News - June 24, 2010

Digging for water

Who?Jaïrus Brandsma, student of International Water Management VHL Velp
What? Exploring a hydrological system
Where? Kenya
Why? You can make a difference in developing countries

'Sorry I didn't pick up the phone, but I'm in Malawi and my phone wasn't working. I like working overseas best. At least here you can really do something for people. In the Netherlands there are nice projects too, but everything has already been done there. Here in developing countries I can make a difference.
'I did my previous internship in Kenya, between Nairobi and the coast. A fellow student and I researched the way sand storage dams work in the river bed in the Kitui area. We can use that knowledge to improve drinking water supplies. We explored the hydrological system together with two 'buddies', who were local students. We taught them about water management and they helped us with the language. Our buddies were called Benjamin and Dennis. They had Kenyan names as well, but I still can't pronounce them.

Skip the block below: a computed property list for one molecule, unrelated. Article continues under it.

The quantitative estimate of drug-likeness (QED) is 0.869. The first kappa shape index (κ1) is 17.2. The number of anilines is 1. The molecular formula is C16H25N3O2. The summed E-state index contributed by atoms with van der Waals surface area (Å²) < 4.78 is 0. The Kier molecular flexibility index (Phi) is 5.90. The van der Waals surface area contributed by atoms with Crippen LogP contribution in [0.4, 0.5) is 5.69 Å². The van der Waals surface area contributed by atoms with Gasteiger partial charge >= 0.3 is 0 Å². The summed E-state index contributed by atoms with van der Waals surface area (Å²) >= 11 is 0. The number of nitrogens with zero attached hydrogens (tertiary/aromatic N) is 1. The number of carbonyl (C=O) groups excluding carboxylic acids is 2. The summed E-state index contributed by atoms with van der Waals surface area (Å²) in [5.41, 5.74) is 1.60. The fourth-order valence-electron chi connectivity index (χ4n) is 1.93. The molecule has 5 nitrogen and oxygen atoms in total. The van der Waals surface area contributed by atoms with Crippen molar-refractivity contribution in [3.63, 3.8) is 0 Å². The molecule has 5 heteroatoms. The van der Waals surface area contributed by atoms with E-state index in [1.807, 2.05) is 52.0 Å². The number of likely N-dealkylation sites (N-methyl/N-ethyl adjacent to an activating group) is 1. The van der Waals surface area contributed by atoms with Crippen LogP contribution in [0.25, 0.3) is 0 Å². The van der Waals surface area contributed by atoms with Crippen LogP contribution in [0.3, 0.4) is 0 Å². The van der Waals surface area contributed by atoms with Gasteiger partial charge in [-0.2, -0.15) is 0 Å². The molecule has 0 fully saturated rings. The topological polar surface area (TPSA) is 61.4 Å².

'We were in a dry area, and we inventoried  a water system there, drilling for water at several points. We found out that people walk two hours a day to a dried-up well, when there was groundwater near the village. It is great to be able to help people like that. I still remember when we started digging a well. We came back a day later and found the locals going at it with shovels and picks. They were so happy with their new well, and the whole village came to life. People even started to sell the water, which made everyone better off. That's a great thing to see. I am convinced that development aid really can work.
'Kenyans are very nice, but sometimes a little bit subservient. Electricity was rationed, and we could use it every other day, to use the internet for example. But sometimes it was the internet that was down.'
'Kenya is sometimes described as unsafe. The former landlord of the house we stayed in had apparently been murdered because he happened to be rich. Personally, I wasn't afraid for a moment. Well, I am tall, so people can't intimidate me that easily. Here in Malawi there is a curfew, but I don't keep it. Anyway, I'm going to hang up now. I'm phoning from a car and I don't know if that's allowed.'